The coding scheme was adapted from Cole, Barrett, and Zahn-Waxler (1992), and was designed to rate emotional expressiveness (i.e., type and intensity of emotion). Emotional displays were assessed from the videotapes using facial, tonal, and verbal cues, as well as behavioral indices (e.g., crying, yelling, laughing) that have been used in previous work (viz., Cole et al., 1992; Denham, 1986; Eisenberg & Fabes, 1994). Because we were particularly interested in children’s displays of intense negative and intense positive emotions, we incorporated both valence and intensity into our emotion display codes. Emotion display codes included: mild positive, gleeful taunting (intense inappropriate positive affect), anger (intense negative affect), mild negative, neutral, sadness, surprise, and sorry (see Table II for description of codes and reliability statistics).
An undergraduate research assistant was trained on the coding system. The first author and the research assistant recoded 25% of the videotapes in order to assess reliability. Certain emotion displays (sadness, sorry, surprise) occurred very infrequently and thus were dropped from further consideration. Average percentage agreement for the remaining emotion display codes was 97.5% (range: 93-100%). Cohen’s Kappa, a statistic that corrects for chance agreement, ranged from .81 to 1.0 (see Table II for percentage agreement and Kappa statistics for each code).
Emotional display codes (anger, mild positive, gleeful taunting, mild negative, neutral) were converted to proportion scores for use in subsequent analyses. These scores were created by dividing the number of times a child displayed a given emotion by the total number of speech turns or behavioral responses in which the child was engaged. The proportion scores controlled for the number and length of the conflicts in which each child was involved.
Data Analytic Strategy
In order to address our first aim, repeated measures MANOVAs were used to test whether children’s emotion displays differed from time 1 to time 2. To address our second goal, we used correlational analyses to examine associations between conflict initiations and emotional displays. Correlations were also conducted in order distinguish patterns of covariation in emotion displays among focal boys and their peers across time. Correlations were transformed to z scores and paired t-tests were used to test whether the intercorrelations of like emotions (e.g., peer and focal child anger) differed over time. To address our third goal, we examined correlations among child emotion displays and outcome measures of focal children’s social status with peers and disruptive behavior as assessed by teachers at time 1 and time 2. Finally, regression analyses were used to determine how well children’s emotion displays at time 1 predicted an aggregate measure of inappropriate social behavior (using peer and teacher assessments ) at time 2.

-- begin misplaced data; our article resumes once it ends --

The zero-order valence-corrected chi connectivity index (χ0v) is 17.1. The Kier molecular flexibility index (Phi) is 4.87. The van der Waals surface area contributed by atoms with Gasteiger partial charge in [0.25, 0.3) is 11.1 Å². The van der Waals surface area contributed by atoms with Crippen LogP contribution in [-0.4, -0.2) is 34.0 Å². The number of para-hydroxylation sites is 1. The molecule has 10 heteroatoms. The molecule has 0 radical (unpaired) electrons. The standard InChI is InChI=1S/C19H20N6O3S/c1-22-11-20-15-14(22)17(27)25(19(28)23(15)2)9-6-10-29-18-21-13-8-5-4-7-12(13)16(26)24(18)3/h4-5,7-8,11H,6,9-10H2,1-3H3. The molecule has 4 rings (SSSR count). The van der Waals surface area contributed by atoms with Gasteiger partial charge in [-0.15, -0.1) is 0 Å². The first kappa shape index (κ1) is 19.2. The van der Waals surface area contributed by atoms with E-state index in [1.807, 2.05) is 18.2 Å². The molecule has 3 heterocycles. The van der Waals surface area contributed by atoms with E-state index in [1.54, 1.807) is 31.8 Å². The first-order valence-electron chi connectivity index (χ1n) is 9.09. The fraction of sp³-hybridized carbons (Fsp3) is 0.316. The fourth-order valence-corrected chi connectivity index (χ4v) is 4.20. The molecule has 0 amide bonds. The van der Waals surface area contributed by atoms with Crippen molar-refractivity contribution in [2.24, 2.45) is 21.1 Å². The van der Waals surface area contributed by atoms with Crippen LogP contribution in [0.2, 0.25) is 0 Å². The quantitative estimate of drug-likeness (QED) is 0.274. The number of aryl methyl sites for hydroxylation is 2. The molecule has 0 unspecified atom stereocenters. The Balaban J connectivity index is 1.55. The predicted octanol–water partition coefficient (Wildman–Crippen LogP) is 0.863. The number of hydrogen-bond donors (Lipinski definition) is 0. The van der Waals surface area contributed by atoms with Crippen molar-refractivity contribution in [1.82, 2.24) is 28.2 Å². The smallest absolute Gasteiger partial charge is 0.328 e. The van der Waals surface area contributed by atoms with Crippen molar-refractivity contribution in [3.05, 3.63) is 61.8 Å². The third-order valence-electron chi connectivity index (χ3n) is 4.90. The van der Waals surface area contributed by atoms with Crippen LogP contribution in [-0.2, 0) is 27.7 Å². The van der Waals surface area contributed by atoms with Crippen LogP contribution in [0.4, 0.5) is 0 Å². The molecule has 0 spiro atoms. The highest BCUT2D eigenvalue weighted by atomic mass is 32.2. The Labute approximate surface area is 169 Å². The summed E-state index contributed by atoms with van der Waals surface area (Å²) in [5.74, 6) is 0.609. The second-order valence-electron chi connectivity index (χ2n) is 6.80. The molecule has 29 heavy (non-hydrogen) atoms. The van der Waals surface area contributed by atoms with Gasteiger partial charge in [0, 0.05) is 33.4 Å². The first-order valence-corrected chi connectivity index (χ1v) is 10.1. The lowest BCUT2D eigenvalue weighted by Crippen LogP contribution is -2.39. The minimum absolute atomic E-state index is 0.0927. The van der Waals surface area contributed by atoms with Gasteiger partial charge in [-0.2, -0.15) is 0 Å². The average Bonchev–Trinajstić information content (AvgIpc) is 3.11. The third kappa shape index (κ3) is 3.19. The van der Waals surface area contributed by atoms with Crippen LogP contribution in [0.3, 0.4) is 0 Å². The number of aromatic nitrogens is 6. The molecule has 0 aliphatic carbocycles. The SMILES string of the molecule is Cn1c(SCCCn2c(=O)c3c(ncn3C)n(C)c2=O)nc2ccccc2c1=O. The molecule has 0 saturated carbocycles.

Paired t-tests were used to test whether emotional displays differed across the free play and structured play sessions. With the exception of neutral affect, which was more prevalent in free play than structured play sessions, t(50) = -3.76, p [less than] .001, emotional displays did not differ between free play and structured play at either time point. Thus, the free play and structured play sessions were combined for the purposes of the current study.
Goal 1: Emotion Displays Across Time
Repeated measures MANOVAs revealed that displays of anger and mild negative affect increased, and displays of mild positive affect decreased from time 1 to time 2 (Table III). There were no differences in the amount of gleeful taunting or neutral affect expressed during conflicts at the beginning or end of the year.
Goal 2: Correlates of Children’s Conflict Emotions
Initiation of Conflicts
With regard to associations between the initiation of conflicts and focal children’s emotion displays during conflicts, Pearson correlation analyses revealed that focal children’s conflict initiations at time 1 were positively correlated with their displays of gleeful taunting (r = .30, p [less than] .05) and mild negative affect(r = .34, p [less than] .05). Focal children’s conflict initiations at time 2 were also positively correlated with their displays of gleeful taunting (r = .32, p [less than] .05). Peer conflict initiations, however, were positively associated with focal child anger (time 1, r = .43, p [less than] .01; time 2, r = .41, p [less than] .01) and focal child mild negative affect (time 1, r = .59, p [less than] .001; time 2, r = .35, p [less than] .01) at both time points.
Focal Child and Peer Emotional Displays
Next, correlational analyses were used to investigate whether focal boys and their peers engaged in reciprocal emotion displays (e.g., when the focal child showed anger, did peers also show anger?), and whether these associations changed from time 1 to time 2.